As for week 7 though, the main theme (and for the rest of this block) is learning theories. The discussions in the forums and on the blogs definitely suggest there is a fair amount of confusion going on here in terms of just what constitutes of learning theory and which ones go under what headings. One of the tutors posted a link to a summary of learning theories by Helen Beetham that fits in closest to my own thinking, which I hope helps clarify some of the confusion.

As for the readings, there were two papers this week. The first was by Conole et al. (2004) called ‘Mapping pedagogy and tools for effective learning design’. The paper attempted to provide e-learning practitioners with a framework to relate learning theory to practice. At least some of the debate in the forums related to how the criteria used to classify different learning theories (individual - social, reflection - non-reflection, information - experience) could be applied differently, and so perhaps the framework proposed would be better for enabling practitioners to see how their perceptions of different learning activities vary from each other. For a brief summary and interesting reflection on the paper see Juliette's post on Learning Theories (Part 2), where she also raises the question of just what is a learning theory exactly. Part of the weeks activities included trying to put the previous blocks (weeks 1 to 5) readings into the summary headings provided by Conole and colleagues such as behaviourism, constructivist. systems theory etc. Sonja had a go on her blog at Mapping papers onto theories. She also considered her own teaching in terms of learning theories.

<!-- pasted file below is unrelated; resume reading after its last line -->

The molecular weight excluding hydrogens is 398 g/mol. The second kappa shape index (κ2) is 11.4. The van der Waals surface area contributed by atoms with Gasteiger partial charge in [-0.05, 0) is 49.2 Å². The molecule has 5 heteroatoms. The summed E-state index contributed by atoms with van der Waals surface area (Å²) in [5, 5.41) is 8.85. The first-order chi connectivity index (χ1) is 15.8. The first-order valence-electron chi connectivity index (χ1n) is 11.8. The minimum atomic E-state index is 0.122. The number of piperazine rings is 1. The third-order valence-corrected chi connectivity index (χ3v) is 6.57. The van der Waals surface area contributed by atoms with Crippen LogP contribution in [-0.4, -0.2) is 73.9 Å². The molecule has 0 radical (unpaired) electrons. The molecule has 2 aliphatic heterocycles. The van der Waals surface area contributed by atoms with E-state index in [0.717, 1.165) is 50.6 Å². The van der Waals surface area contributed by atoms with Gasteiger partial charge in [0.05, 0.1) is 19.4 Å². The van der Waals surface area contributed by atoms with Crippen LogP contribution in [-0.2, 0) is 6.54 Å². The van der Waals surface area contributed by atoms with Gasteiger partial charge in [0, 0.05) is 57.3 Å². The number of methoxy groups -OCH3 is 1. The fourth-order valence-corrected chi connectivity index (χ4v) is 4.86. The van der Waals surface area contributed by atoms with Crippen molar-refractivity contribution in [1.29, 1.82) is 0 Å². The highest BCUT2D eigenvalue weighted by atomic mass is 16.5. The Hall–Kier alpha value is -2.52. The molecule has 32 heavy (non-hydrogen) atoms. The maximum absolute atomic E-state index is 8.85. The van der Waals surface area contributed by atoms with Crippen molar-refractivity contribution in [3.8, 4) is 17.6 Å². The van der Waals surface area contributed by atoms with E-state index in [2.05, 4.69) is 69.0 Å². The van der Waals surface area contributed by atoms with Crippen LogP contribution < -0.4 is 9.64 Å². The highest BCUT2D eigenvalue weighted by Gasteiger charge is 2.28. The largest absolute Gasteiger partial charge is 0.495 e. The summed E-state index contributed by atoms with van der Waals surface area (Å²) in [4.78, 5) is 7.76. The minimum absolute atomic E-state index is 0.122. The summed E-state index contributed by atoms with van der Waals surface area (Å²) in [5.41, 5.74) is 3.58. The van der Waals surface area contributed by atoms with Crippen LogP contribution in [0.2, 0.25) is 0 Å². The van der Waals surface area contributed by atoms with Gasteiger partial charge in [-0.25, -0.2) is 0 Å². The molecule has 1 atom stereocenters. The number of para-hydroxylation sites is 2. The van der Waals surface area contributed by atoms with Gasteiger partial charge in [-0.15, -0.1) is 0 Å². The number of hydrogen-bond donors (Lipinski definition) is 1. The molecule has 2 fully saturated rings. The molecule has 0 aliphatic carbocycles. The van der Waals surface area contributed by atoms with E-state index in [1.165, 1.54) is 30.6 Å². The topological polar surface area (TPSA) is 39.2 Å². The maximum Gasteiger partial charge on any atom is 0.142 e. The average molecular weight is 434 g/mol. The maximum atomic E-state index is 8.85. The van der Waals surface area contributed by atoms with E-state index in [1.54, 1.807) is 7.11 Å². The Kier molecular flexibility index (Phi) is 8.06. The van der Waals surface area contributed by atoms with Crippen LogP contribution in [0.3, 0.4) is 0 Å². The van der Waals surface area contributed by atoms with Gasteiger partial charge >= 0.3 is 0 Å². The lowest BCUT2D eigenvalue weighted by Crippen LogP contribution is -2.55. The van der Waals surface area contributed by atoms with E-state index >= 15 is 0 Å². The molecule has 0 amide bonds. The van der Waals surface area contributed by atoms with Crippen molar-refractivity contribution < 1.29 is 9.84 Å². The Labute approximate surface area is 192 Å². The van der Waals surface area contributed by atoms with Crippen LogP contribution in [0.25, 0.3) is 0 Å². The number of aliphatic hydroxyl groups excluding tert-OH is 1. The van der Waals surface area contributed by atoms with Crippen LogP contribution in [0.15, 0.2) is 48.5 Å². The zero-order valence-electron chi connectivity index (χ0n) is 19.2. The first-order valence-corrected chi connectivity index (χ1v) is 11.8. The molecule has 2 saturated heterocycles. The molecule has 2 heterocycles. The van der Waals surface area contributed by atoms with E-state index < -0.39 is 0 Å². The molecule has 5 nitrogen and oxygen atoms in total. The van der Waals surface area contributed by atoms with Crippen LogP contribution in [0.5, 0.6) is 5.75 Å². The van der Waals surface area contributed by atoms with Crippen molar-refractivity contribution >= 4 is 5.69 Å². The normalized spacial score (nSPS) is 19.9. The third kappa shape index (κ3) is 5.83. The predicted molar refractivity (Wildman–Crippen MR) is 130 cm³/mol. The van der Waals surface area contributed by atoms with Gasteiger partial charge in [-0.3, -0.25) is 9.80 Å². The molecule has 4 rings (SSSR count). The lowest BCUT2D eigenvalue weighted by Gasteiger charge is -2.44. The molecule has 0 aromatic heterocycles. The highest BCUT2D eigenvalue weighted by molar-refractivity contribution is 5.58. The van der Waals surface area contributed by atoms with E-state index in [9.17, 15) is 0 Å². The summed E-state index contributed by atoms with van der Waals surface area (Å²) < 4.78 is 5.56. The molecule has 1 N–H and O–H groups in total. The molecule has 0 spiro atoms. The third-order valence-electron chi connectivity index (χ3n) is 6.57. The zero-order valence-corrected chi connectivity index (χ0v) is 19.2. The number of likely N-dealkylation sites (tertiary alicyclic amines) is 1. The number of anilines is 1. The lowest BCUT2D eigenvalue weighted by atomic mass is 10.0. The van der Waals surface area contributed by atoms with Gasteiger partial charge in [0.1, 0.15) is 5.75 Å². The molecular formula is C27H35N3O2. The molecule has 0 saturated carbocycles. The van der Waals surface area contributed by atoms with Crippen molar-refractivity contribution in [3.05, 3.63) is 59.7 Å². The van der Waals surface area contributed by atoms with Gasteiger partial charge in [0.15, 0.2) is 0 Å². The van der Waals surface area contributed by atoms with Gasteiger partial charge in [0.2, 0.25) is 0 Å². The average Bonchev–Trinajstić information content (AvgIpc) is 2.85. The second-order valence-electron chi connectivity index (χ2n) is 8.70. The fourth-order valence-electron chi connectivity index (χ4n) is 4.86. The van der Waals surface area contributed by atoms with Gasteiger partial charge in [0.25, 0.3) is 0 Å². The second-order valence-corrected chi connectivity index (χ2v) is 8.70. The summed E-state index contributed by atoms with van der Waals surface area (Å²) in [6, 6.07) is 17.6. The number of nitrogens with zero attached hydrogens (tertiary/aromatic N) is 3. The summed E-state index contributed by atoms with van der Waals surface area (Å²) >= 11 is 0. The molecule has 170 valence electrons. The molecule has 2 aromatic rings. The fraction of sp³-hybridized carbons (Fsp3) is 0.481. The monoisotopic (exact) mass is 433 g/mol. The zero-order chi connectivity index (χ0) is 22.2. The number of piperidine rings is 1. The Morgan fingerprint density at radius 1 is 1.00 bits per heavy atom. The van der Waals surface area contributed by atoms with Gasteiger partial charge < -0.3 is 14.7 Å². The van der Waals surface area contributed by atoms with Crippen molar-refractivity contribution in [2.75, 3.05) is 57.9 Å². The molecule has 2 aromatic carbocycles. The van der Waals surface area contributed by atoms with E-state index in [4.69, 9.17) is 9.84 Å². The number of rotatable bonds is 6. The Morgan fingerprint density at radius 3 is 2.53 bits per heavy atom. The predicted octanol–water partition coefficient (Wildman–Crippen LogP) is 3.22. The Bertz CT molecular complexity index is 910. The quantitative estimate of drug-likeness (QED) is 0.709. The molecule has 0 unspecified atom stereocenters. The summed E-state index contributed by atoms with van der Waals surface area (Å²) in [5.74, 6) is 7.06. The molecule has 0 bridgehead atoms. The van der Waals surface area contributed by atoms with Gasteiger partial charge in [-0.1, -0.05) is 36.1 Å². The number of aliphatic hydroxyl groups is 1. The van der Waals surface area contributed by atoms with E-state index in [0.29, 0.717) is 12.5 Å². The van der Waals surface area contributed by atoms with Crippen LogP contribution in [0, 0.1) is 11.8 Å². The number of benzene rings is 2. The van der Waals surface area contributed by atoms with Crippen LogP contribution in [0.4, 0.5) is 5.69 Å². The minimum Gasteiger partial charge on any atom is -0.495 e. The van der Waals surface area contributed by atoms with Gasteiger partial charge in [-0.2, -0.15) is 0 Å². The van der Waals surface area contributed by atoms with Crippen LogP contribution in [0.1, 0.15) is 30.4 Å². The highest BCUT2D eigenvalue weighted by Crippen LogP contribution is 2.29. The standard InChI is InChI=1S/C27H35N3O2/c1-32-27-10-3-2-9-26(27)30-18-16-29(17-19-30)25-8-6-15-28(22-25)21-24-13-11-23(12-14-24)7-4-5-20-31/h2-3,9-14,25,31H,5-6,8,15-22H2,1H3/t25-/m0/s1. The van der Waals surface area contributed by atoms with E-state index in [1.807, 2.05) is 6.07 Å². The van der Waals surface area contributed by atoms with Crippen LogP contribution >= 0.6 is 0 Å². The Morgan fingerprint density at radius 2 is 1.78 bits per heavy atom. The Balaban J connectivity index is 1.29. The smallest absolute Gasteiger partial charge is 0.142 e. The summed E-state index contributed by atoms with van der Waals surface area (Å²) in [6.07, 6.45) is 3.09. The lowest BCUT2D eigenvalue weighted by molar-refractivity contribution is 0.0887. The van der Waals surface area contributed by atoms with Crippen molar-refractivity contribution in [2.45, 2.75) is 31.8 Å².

The second paper by Jones and Preece (2006) is called ‘Online communities for teachers and lifelong learners: a framework for comparing similarities and identifying differences in communities of practice and communities of interest’. I think one of the most interesting points made in connection to this paper within the forums was about how the researchers developed a framework based on theory to inform their research but it still isn't clear from the paper alone how they came up with the factors included in the model. In relation to using theory to inform practice, I'd like to think these factors have come up as significant in previous research., especially as a lot of them (e.g. common ground, trust) are familiar from when I studied Human Computer Interaction at Bath. However, without having a copy of the previous publications referred to in front of me, it's difficult to know for sure. For an example of how the framework Jones and Preece present could prove useful for other research purposes, check out JM's post here. Juliette has also posted her reflections on the paper in Learning Theories (Part 3), including a consideration of the difference between theories and frameworks, echoing some of the discussions occurring in the forums.